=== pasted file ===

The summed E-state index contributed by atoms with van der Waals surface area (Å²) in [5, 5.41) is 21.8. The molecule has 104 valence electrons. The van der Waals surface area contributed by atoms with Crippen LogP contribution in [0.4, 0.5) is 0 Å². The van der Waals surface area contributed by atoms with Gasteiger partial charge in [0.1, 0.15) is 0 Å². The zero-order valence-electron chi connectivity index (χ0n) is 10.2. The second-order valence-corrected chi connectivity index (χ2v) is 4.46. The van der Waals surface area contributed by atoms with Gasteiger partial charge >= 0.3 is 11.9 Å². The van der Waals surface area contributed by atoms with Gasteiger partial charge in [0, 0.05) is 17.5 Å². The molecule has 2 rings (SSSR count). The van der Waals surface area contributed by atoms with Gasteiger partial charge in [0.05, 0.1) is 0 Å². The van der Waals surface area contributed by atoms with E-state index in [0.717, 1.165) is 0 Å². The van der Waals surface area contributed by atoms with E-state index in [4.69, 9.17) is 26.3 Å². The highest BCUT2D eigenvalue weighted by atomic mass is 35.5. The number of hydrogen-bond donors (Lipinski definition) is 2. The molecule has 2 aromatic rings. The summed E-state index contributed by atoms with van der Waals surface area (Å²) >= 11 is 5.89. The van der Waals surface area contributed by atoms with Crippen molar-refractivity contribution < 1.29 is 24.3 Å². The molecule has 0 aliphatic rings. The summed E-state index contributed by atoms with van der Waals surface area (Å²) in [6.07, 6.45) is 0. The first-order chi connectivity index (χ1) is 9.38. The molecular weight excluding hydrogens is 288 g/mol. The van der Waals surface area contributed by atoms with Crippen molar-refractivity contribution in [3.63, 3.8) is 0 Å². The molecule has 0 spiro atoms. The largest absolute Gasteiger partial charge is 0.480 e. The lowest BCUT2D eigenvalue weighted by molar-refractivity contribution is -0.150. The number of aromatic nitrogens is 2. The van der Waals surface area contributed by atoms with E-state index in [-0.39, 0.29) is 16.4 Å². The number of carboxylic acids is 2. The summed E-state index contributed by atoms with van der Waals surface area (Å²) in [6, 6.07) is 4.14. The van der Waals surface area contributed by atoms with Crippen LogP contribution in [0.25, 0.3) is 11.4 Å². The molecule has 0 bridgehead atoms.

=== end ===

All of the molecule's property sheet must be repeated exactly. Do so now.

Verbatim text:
The summed E-state index contributed by atoms with van der Waals surface area (Å²) in [5, 5.41) is 21.8. The molecule has 104 valence electrons. The van der Waals surface area contributed by atoms with Crippen LogP contribution in [0.4, 0.5) is 0 Å². The van der Waals surface area contributed by atoms with Gasteiger partial charge in [0.1, 0.15) is 0 Å². The zero-order valence-electron chi connectivity index (χ0n) is 10.2. The second-order valence-corrected chi connectivity index (χ2v) is 4.46. The van der Waals surface area contributed by atoms with Gasteiger partial charge >= 0.3 is 11.9 Å². The van der Waals surface area contributed by atoms with Gasteiger partial charge in [0, 0.05) is 17.5 Å². The molecule has 2 rings (SSSR count). The van der Waals surface area contributed by atoms with Gasteiger partial charge in [0.05, 0.1) is 0 Å². The van der Waals surface area contributed by atoms with E-state index in [0.717, 1.165) is 0 Å². The van der Waals surface area contributed by atoms with E-state index in [4.69, 9.17) is 26.3 Å². The highest BCUT2D eigenvalue weighted by atomic mass is 35.5. The number of hydrogen-bond donors (Lipinski definition) is 2. The molecule has 2 aromatic rings. The summed E-state index contributed by atoms with van der Waals surface area (Å²) >= 11 is 5.89. The van der Waals surface area contributed by atoms with Crippen molar-refractivity contribution < 1.29 is 24.3 Å². The molecule has 0 aliphatic rings. The summed E-state index contributed by atoms with van der Waals surface area (Å²) in [6.07, 6.45) is 0. The first-order chi connectivity index (χ1) is 9.38. The molecular weight excluding hydrogens is 288 g/mol. The van der Waals surface area contributed by atoms with Crippen molar-refractivity contribution in [3.63, 3.8) is 0 Å². The molecule has 0 spiro atoms. The largest absolute Gasteiger partial charge is 0.480 e. The lowest BCUT2D eigenvalue weighted by molar-refractivity contribution is -0.150. The number of aromatic nitrogens is 2. The van der Waals surface area contributed by atoms with E-state index in [-0.39, 0.29) is 16.4 Å². The number of carboxylic acids is 2. The summed E-state index contributed by atoms with van der Waals surface area (Å²) in [6, 6.07) is 4.14. The van der Waals surface area contributed by atoms with Crippen LogP contribution in [0.25, 0.3) is 11.4 Å². The molecule has 0 bridgehead atoms.